It took me like 10 minutes to figure out what to call this post. I didn’t want it to sound overly alarming, and I didn’t want it to sound unfeeling.
But let’s get this out of the way: Everything is fine. This post has a good ending. So know that going in.
My kids are prone to febrile seizures. Jack has had several of them, and Viv had had at least one, though I think two, before this week. They follow a similar pattern — they act kind of weird, then collapse, then spike a fever, then pass out, basically. Jack usually vomits, too. Viv gets kind of shaky and mottled.
So, I generally know what we’re dealing with. But that didn’t make the events of Tuesday any easier to handle.
On Tuesday, Viv woke up looking a bit sick. She had a really low fever — about 99.5 — which I thought could just be teething or a random fever. Or even just too warm from being in her bed with the 12 blankies she insists on having in there (seriously). So, I gave her some Tylenol and didn’t think too much about it.
I took her and Jack to daycare, and went to work. I told daycare that she hadn’t been feeling great that morning. Around 11:30, when I know they are getting ready to nap, and when I thought the Tylenol might be wearing off, I called over. They said she had been doing great. So, I decided to go for a run over my lunch break and didn’t take my phone. I told daycare I wouldn’t have it on me for about an hour.
Friends, I always have my phone. Well, almost always. But when the kids are at daycare, I call the daycare to say when I won’t have it on me, for a run, and how long I’ll be gone. It’s important to me that they always know where I am, just in case. Lately I’ve wondered if I’m just paranoid.
I ran with my friends Rob and Rana, and we decided to do a 4-mile route. I usually run 5-7 miles at lunch, and haven’t done such a short lunch run in about two years. It also meant our usual route was slightly altered at the end.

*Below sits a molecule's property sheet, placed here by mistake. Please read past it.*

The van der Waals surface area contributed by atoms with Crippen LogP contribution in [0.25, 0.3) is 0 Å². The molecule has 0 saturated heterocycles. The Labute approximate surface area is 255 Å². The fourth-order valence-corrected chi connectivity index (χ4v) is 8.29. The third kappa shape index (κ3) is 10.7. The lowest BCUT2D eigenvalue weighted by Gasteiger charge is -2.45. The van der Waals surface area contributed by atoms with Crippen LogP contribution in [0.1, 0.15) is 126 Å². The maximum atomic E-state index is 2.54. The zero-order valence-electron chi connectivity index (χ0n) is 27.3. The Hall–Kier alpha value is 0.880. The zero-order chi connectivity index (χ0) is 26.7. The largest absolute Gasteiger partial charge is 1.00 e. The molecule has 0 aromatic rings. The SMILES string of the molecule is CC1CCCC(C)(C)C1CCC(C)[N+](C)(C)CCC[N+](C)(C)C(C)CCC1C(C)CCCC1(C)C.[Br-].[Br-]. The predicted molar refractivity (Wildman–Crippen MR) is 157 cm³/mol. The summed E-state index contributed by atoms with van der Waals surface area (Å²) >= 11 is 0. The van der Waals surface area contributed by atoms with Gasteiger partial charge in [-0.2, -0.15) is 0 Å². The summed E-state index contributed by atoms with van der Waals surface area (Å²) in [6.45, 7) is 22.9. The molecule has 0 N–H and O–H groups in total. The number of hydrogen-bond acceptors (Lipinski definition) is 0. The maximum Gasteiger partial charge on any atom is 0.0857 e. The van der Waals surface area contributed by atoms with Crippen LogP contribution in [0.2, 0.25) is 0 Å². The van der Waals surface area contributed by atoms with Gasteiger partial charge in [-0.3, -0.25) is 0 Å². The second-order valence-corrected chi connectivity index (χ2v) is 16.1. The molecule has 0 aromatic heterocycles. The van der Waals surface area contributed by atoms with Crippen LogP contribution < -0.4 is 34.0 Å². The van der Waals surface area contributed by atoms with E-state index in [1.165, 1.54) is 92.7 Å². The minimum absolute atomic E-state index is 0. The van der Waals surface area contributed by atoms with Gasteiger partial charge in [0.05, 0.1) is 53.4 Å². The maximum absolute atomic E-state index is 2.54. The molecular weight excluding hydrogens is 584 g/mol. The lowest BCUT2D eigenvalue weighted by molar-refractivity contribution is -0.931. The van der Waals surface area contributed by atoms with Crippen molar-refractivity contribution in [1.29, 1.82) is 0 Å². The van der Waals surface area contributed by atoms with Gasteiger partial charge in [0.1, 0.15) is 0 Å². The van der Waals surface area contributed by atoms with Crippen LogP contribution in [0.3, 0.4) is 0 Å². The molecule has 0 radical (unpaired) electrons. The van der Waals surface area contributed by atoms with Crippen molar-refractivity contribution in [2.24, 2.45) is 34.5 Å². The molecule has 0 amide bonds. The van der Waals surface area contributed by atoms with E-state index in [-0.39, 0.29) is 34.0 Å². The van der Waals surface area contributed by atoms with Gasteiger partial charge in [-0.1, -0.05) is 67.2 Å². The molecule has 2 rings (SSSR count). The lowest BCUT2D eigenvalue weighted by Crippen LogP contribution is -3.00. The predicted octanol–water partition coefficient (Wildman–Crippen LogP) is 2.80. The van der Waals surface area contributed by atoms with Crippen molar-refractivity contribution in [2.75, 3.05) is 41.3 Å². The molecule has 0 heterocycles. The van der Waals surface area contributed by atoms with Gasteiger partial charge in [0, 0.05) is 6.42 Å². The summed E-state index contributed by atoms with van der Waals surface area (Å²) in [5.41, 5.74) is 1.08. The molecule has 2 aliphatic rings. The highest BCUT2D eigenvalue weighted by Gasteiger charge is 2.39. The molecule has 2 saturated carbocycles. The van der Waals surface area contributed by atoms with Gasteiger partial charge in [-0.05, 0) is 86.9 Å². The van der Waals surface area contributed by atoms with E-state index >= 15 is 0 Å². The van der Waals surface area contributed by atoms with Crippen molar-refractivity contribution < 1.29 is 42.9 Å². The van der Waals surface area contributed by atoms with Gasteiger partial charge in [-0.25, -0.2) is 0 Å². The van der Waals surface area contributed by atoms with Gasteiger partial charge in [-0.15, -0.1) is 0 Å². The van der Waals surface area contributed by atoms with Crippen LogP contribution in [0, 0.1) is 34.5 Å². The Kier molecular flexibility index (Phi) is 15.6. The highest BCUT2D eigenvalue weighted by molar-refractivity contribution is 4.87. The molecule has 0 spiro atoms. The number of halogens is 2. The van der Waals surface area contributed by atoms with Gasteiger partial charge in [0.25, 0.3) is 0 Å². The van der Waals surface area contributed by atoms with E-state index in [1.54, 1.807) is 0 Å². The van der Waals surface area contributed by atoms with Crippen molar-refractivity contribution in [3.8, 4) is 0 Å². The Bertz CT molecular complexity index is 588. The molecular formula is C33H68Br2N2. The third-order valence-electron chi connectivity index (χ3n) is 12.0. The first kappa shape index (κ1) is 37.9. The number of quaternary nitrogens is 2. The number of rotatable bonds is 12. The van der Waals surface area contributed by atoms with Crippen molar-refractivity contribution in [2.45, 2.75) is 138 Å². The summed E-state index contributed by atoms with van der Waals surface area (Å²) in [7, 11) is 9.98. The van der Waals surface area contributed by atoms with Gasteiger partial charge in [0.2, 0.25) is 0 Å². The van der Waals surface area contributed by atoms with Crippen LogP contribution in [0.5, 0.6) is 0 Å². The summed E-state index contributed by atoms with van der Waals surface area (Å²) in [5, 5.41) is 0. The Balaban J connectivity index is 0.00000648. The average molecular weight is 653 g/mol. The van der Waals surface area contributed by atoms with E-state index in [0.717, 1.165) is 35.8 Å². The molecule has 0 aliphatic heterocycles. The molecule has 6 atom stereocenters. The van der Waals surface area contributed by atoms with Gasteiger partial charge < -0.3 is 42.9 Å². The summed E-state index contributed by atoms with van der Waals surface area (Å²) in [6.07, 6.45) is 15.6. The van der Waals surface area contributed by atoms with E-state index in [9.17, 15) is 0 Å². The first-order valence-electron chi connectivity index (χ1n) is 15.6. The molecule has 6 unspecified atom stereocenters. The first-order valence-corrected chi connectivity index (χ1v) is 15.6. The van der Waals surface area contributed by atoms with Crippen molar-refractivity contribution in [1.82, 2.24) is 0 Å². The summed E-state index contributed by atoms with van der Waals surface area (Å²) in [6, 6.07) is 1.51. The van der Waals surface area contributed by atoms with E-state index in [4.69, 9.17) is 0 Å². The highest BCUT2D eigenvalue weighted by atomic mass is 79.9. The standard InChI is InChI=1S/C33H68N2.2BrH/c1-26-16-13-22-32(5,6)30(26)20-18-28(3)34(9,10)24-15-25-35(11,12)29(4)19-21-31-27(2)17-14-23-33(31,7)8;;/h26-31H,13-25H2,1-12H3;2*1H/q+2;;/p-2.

As we were finishing, we run toward the gym where we all meet, which is next to my daycare and a block from my work. (Welcome to small town South Dakota.) I look up and see one of the daycare workers running toward me. They often park in a lot just past us, so I thought she was just teasing me about running.
And so I did a funny run. Like a moron.
Then I realized, she wasn’t laughing. She was screaming at me.
“You have to get to the hospital! Genevieve had a seizure and we had to take her! Get to the hospital!”
I don’t think anyone wants to hear something like that. I know many parents go through things 100 times worse than that all the time, as I’m writing this. But it was still terrifying.
In my panic, I ran back into the gym to get my insurance card. What the hell? I was clearly not thinking straight.
My friend Rob met me outside with his truck, which had been parked right there, and raced me to the hospital. On the way, I was able to call daycare, and they told me that during her nap, Viv got really weird, her eyes rolled back and she had a full-blown seizure for a few minutes. Then they took her temperature and it was 104.9.
That’s pretty high, even for my fevery kids.
They called 911, and one of the teachers went to the hospital with her. As soon as I heard about the fever, I admit I relaxed a bit. I feel really guilty even saying that, but I felt like, well, that’s probably just a seizure from the fever.
When I got to the hospital, which is the same one Philip is a critical care nurse at, he was already with her. Someone from daycare ran to the newspaper where I work, got a coworker, who then tracked him down at work, and he was able to meet the ambulance at the hospital door.
Poor Viv had a pretty big work-up — an RSV test (negative), a chest X-ray for pneumonia (negative) and a test for a UTI (also negative). The cause? Random virus.
But my poor girl. She was so worn out, so hot and feverish, and so sick and scared of being poked and prodded. We were there for a few hours, and she just slept on my shoulder. I love the snuggle, but hate the reason, you know?
She’s doing pretty well now, still some fevers and crankiness, but better.
I can’t tell you how terrifying it was to see my daycare provider racing toward me, screaming.
And I can’t tell you how grateful I am for the daycare teacher who rode to the hospital with Genevieve, so she wouldn’t be alone. For the first responders who were so gentle to us at the hospital. For my coworkers, who tracked Philip down.
And, I found out later, who actually ran part of the route I usually run, and brought a car down to the bike path to meet me. Unfortunately, I ran a different route that day. But still — I feel like a huge group mobilized to help us.
The kindness of it overwhelms me.
Viv rallied that afternoon and looked like this for about an hour:
Then she was a snoozy bear all evening.